Monday, July 02, 2007

It's like people are supposed to use their own feelings to gauge what makes them happy.

This new survey on American attitudes towards marriage expresses a lot of things that I'd expect: Americans don't believe that the presence of children indicates a "successful marriage," but that sharing household chores does, and that the purpose of marriage is "'mutual happiness and fulfillment' of adults."

That's all well and good - it reflects peoples' behavior, and peoples' choices. The thing that made me laugh out loud was this:
"The popular culture is increasingly oriented to fulfilling the X-rated fantasies and desires of adults," she [Barbara Dafoe Whitehead of Rutgers University's National Marriage Project] wrote in a recent report. "Child-rearing values -- sacrifice, stability, dependability, maturity -- seem stale and musty by comparison."
Uh, what's wrong with fulfilling the desires of adults? How does it exclude "sacrifice, stability, dependability," and "maturity?" Or even child-rearing?

The reality is that people can have happy, stable marriages, have as much of whatever kind of sex they want, and not necessarily have children in the process. If you define success as having children and only a minimally-enjoyable sex life, yeah, Americans have terrible marriages. But why define personal success by something that not everyone wants?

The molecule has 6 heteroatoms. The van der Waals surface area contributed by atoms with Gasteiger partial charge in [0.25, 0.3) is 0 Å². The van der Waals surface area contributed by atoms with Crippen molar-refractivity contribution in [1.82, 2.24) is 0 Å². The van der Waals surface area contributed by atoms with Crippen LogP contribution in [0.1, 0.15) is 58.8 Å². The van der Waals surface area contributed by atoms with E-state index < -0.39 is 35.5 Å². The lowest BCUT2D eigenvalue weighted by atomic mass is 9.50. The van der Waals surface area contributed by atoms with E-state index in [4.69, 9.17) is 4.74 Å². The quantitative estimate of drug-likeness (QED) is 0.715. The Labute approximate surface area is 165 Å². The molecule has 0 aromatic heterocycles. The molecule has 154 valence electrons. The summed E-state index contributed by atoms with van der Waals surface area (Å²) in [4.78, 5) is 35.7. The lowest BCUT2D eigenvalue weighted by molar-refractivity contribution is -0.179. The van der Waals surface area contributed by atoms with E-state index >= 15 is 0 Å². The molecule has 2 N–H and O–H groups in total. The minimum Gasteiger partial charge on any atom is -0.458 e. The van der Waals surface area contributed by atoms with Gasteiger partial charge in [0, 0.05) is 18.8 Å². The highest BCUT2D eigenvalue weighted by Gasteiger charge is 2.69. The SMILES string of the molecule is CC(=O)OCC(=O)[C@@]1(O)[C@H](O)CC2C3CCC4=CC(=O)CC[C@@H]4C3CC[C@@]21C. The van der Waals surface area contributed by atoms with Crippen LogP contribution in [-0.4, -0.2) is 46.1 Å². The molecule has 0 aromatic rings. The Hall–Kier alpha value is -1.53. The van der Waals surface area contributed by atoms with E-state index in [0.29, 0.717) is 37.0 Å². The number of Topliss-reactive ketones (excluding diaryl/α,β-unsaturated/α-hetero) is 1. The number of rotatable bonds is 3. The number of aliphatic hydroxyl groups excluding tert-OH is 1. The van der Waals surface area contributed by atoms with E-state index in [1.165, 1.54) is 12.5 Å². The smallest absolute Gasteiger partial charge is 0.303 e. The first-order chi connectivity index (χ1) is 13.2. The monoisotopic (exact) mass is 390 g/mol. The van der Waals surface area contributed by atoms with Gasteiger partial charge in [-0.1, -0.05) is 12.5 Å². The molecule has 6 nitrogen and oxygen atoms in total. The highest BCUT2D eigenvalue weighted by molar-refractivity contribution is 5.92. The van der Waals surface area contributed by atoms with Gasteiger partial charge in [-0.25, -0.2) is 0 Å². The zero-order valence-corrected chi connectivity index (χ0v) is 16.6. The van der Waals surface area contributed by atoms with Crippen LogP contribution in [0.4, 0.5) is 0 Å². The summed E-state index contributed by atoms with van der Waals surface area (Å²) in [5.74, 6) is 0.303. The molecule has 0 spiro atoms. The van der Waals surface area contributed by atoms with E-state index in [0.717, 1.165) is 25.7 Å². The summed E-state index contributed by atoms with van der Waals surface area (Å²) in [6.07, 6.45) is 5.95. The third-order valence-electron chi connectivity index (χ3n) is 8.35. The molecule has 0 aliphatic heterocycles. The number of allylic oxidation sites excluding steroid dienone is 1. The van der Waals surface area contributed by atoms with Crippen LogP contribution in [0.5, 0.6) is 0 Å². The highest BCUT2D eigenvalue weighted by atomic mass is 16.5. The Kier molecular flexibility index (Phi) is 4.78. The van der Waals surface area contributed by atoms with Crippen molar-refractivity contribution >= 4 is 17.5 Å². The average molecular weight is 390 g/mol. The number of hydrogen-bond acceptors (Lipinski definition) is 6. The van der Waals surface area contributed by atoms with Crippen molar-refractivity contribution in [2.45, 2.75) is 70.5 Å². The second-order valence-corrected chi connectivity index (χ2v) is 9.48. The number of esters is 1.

UPDATE: Oh God, oh God, not only was Wendy Shalit on Diane Rehm today, but now Laura Sessions Stepp is on Talk of the Nation blabbering about how it was only wussy dudes who answered this survey, and guys are so scared by self-actualized women that they'll actually pull their own weight (which is apparently a bad thing). Does it ever stop?!

UPDATE II: Oh great, they ditch Stepp for an editor of Maxim! Kill me now!
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